Inflammatory highway name retired in favor of a somewhat prosaic replacement

photoPhoto via Wikimedia

Arlington no longer has a Jefferson Davis Highway. The Commonwealth Transportation Board this week voted to officially scrap the name and change it to Richmond Highway. Many advocates had pressed for something a bit more inspirational — like Lincoln Highway. But proponents of the change said they were happy with the Richmond moniker.

The Arlington County Board had tried to have the name changed for years, saying it symbolized white supremacy and was “offensive” to minorities and those whose sympathies did not lie with the Confederacy. Also known as US-1, the route is maintained by the state and Arlington was thus not able to make the change unilaterally.

In fact, there was some question whether the state would be able to change the name. That concern was put to rest in March when Attorney General Mark Herring issued an opinion  stating that the Commonwealth Transportation Board (CTB) had the legal authority to change the name of Jefferson Davis Highway in Arlington County, provided that the Arlington County Board passed a resolution requesting such a change. Arlington did so and deed was done.

“Route One runs through the heart of my district, but its current name does not reflect the hearts of the people of Arlington and Alexandria I’m proud to represent. It’s 2019. The vast majority of Northern Virginians no longer wants to honor the Confederacy or Jefferson Davis,” said  Delegate Mark Levine (D-45th District).

At last word, there was no similar effort to rename the portions of US-50 through Fairfax County that are still known as the Lee-Jackson Memorial Highway, memorializing Gen. Robert E. Lee and Stonewall Jackson. JEB Stuart High School in Fairfax County recently became Justice High School but there remain numerous other schools, buildings, streets and highways named after Confederate figures.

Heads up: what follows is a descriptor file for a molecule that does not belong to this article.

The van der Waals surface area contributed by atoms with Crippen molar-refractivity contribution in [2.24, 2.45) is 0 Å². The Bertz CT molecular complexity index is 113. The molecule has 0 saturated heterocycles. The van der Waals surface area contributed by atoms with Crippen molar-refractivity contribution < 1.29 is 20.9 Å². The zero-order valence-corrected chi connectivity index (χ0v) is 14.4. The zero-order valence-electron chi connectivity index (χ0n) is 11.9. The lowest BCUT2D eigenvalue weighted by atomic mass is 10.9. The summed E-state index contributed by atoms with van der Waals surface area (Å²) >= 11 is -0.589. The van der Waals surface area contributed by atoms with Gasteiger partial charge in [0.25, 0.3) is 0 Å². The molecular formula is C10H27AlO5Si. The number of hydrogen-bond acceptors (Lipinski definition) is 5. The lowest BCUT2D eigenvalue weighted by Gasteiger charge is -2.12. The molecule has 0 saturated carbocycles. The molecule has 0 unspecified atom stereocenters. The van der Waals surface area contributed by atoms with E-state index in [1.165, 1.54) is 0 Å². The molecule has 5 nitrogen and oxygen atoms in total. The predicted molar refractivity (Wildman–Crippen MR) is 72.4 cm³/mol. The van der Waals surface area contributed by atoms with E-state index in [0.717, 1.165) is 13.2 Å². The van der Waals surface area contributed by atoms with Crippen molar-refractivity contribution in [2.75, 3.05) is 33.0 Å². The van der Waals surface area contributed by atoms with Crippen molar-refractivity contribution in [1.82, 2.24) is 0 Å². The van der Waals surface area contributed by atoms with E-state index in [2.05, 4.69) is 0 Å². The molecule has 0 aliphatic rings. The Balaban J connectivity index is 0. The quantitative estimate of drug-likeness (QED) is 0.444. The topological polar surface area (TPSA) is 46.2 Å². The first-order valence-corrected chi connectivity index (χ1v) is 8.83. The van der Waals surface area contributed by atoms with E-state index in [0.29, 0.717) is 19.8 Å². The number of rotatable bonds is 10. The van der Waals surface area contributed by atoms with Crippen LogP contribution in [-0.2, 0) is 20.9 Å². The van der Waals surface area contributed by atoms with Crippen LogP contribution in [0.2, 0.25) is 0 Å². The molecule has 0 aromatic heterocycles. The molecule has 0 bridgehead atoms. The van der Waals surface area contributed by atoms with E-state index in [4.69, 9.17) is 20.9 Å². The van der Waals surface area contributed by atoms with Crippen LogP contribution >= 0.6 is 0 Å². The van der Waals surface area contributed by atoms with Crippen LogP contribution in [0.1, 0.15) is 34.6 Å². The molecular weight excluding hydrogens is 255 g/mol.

Route One

The former Jefferson Davis Highway, known by locals as “Route One” (its designation in the US Highway System) enters Virginia in Arlington and passes through Alexandria and Fairfax down to Richmond and points further south. Although the Virginia General Assembly in 1922 designated the entirety of the highway as “Jefferson Davis Highway,” the road has at least 18 different local names as it wends its way from the District of Columbia to the North Carolina border.

Arlington would most likely rename the road “Richmond Highway,” the name long used in Fairfax County and the name which the City of Alexandria adopted just last year to replace “Jefferson Davis Highway.”

Jefferson Davis, the Mississippi Senator and slaveowner who became President of the Confederate States of America, had no significant ties to Northern Virginia. But the Virginia General Assembly’s 1922 law nevertheless praised Davis’s service to the Confederacy and issued the statewide designation in response to a request by the United Daughters of the Confederacy to build a Southern transcontinental highway in Davis’s honor. Davis was indicted for treason against the United States in 1865. He was pardoned in 1868 and never tried.



About the Author

Truman Lewis
A former reporter and bureau chief, Truman Lewis has covered presidential campaigns, state politics and stories ranging from organized crime to environmental and consumer protection.